Serin Kasif

In April & May 2020, at the height of the global pandemic, there was only one major musical production playing anywhere in the world.

It was Andrew Lloyd Webber's 'Phantom of the Opera' and it was playing in Seoul, South Korea. 

Serin Kasif (2003) was the producer behind this history making production.  

If we look back at your time at school, when did you attend PLC Sydney and what did you plan to do after school?

I started PLC Sydney in 1994 as a Year 3 student and attended right through until I graduated in 2003. According to my mum, prior to me starting at PLC, we were in the car and as we were driving past the school grounds, I said to my mum: “Mum, I want to go to the school with the green gates”. Little did I know I was already on the waiting list. Soon after making my schooling preferences known, my parents received a call informing them that a Year 3 class was being added and PLC Sydney was accepting new students. I still remember my first day.

I had no idea what I wanted to do after I left school. I remember being worried about not knowing and one of the best pieces of advice I was given was: Keep doing what you enjoy. If you do what you enjoy, you will find what you’re meant to be doing.

Please briefly tell us what you did after finishing school?

Right after finishing school, I went to Sydney University. I wasn’t sure about what I wanted to do so I did a very general degree - a Bachelor of Liberal Studies which allowed me to explore a very broad range of subjects and then narrow it down based on what I enjoyed.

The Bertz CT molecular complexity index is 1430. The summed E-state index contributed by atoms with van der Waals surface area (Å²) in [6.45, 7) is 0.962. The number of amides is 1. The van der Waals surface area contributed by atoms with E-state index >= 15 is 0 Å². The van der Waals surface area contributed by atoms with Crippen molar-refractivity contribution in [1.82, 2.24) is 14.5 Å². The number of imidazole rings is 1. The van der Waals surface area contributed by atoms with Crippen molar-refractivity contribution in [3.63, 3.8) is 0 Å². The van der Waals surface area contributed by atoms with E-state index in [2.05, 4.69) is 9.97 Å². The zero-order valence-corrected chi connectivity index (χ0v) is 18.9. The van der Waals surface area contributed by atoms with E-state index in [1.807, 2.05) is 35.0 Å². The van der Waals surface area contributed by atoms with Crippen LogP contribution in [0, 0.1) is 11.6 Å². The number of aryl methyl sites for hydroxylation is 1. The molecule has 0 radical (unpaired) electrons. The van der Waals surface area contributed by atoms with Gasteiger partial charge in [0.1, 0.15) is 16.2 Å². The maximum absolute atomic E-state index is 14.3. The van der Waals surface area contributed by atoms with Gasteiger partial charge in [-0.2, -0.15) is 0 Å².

Most importantly though I worked. I had part-time jobs in retail and tutoring but I also took internships and summer holiday programs at different companies. The exposure to different people, different departments and different workplaces led me to my current role.

What does a typical 'work' day look like for you?

My morning starts with fifteen minutes of yoga (or more if I have time). I’m based in London and when I’m not travelling abroad (which pre-Covid times was almost half my time), my morning starts with at least one phone call with one of my Asia-Pacific partners. Then I make my way into the office armed with coffee.

I work in a great office, it’s dynamic and eccentric. I’m never sure which part of producing is going to prevail. It’s equal parts likely that I walk in to start work on a pre-production budget as it is to walk in to listen to one of Andrew’s new recordings! 

Production is hugely collaborative and hugely time-sensitive. Everything has a deadline and not meeting deadlines more often than not impacts the whole production timeline. Throughout the day I work with numerous departments - legal, finance, marketing, merchandise and or production teams. Somewhere in there, I get through emails. The days are long especially when trying to accommodate different time zones. I usually finish my day with calls with American partners, attending the theatre or debriefing with my team. 

I’m very lucky to have a very patient, loving partner. When he’s not joining me at the theatre or awaiting my return from the airport, he’s prepared an amazing dinner for us to eat. The hours are long and inconsistent, so we always make a point of trying to have dinner together, followed by watching TV together, doing a crossword or reading. I’ve recently discovered Shakti mats so I try and lie on my Shakti mat every night!

Could you tell us about a mistake you have made and what did you learn from that mistake?

I make mistakes every day—and yes that’s plural! Sure, I don’t make mistakes of gargantuan proportions daily, but they are a part of life and they’re necessary for us to learn and grow. Learn from your mistakes and once you’ve accepted the lesson don’t beat yourself up over it, it’s wasted energy.

What's the most significant piece of advice you've received and who shared it with you?

This may not be the most traditional of answers to this question, but I hope it will ring a [school] bell with fellow ex-students.